Receiving a rejection letter from a journal editor can be disheartening, especially if you submitted your article with the hopes of having it published. You may begin to wonder if getting published is even a feasible possibility, and whether your work is relevant to the academic world. “We are sorry to notify you that the editors believe that your current article is not fit as a research paper for our journal,” a journal editor would often say when they decide to reject your manuscript. This could be discouraging because it does not request a big adjustment or edits. It is a flat-out rejection letter known as “Desk Rejection.” The worst thing you could do is become discouraged and abandon your paper.
Tips to deal with the rejection
- Make changes and resubmit to the same journal
Upon responding to the reviewers’ concerns, the journal may reject your initial submission but invite you to resubmit. This may be your best option if you intend to publish in that journal. You should respect the decision of the journals if they do not accept any subsequent versions of your manuscript. Try another journal instead.
- Make changes and submit to a different journal
Read reviewers’ remarks carefully, strive to enhance your manuscript, and then submit it to another magazine. Before resubmitting, make any necessary changes required.
- Make no changes and submit to another journal
Although it is a simple option, it is not suggested. You negate all the effort put in during the first round of review by refusing to recognize the revisions made by the first group of reviewers. Your manuscript may benefit from some of these ideas, even if some of them are incorrect. You now have the chance to remedy some flaws that you may notice from new reviewers. A new journal might review your manuscript by the same personnel.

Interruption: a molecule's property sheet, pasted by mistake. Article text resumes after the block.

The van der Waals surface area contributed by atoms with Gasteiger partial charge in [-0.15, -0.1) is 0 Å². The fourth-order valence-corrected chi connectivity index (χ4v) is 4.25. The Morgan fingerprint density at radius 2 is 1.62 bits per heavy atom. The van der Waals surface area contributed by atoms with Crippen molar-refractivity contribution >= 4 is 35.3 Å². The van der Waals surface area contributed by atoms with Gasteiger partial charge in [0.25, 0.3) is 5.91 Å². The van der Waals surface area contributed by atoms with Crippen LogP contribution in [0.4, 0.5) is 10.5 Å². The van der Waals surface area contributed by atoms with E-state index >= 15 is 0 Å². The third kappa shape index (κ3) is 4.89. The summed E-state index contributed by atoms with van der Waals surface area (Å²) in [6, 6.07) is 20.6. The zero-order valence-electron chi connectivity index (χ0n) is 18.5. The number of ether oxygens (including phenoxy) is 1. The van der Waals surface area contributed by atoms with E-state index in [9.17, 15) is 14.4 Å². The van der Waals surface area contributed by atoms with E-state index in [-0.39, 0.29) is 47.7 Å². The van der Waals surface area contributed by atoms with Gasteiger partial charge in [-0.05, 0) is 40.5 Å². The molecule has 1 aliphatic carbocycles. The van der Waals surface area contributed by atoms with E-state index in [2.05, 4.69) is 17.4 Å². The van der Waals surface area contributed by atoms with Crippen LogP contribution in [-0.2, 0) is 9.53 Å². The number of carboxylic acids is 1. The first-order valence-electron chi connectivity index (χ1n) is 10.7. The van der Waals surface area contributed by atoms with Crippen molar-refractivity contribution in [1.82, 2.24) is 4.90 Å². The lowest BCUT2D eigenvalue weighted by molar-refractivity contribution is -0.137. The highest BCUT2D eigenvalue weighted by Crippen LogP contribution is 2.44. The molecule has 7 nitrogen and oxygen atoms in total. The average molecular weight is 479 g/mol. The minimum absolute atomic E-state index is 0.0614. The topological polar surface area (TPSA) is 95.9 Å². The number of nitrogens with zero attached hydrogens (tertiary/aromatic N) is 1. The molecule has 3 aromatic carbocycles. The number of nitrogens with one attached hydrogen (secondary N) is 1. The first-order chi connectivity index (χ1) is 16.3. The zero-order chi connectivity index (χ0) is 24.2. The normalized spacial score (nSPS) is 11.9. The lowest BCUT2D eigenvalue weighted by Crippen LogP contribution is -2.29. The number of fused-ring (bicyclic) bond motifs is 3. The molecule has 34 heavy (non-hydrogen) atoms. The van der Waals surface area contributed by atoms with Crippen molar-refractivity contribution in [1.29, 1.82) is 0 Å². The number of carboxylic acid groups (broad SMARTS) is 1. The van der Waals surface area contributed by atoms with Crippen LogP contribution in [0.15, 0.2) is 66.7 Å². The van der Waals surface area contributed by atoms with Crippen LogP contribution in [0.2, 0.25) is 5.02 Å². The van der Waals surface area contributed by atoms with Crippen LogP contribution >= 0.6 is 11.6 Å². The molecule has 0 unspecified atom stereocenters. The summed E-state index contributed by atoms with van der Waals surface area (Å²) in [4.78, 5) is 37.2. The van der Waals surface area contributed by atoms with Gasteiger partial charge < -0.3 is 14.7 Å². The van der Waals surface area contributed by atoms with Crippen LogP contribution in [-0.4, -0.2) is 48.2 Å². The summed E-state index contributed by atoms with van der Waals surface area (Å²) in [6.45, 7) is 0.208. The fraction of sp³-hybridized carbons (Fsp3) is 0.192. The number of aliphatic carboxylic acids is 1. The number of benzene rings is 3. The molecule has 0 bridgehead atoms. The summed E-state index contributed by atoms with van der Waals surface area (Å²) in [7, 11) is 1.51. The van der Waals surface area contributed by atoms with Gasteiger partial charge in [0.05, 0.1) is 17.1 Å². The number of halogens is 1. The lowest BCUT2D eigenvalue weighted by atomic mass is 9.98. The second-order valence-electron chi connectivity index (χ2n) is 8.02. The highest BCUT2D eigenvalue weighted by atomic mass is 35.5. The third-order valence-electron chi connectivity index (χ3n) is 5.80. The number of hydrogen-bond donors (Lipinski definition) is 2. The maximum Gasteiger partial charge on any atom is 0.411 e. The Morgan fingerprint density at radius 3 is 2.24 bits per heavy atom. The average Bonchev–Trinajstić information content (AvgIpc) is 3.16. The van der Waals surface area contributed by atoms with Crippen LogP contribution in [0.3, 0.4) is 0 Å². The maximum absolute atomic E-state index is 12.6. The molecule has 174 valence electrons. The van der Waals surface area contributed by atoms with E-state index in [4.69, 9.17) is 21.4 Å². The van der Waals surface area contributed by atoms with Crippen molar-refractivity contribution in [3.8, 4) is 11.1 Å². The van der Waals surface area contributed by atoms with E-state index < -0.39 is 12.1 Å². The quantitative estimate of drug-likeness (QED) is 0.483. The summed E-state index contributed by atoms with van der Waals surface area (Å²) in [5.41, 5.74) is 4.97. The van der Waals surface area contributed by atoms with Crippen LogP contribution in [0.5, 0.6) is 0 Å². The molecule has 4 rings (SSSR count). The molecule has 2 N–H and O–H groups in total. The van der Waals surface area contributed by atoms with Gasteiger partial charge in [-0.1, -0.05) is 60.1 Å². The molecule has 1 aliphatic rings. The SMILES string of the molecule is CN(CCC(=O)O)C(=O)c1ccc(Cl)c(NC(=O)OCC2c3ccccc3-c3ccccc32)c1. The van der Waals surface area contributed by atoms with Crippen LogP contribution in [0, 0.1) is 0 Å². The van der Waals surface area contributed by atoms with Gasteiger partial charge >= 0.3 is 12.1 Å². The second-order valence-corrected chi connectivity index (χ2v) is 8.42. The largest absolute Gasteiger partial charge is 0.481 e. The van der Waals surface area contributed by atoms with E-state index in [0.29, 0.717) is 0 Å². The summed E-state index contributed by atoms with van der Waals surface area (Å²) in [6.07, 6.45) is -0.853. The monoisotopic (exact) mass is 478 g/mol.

- Discard the manuscript and never resubmit it
Even if you feel it’s not worthwhile to resubmit your manuscript, keep in mind that your work still has value. It’s possible that the information you’ve gathered will be helpful to someone else, or that your work may prevent another researcher from getting similarly unfavorable outcomes.
- Appeal the rejection
The journal’s policy for appealing editorial decisions should be made public. As an author, you have the right to appeal a rejection, but you must do so logically rather than emotionally. If the reviewers recommended rejection due to a reasonable misunderstanding or error, outline your reasons to the editor without demeaning the reviewers or being combative. Appeals based on the journal’s scope or the perceived significance of your work is unlikely to be successful.
Paper rejection is undoubtedly disheartening but it is wise to act smart and not be emotionally pessimistic about it. Keeping the above tips in mind and working on it will surely get your paper accepted in the journal of your choice. Do you want more research-related solutions? Please visit our website at https://www.manuscriptedit.com/scholar-hangout/. You can mail us at email@example.com for assistance. Happy reading!!!
Ms. Swati C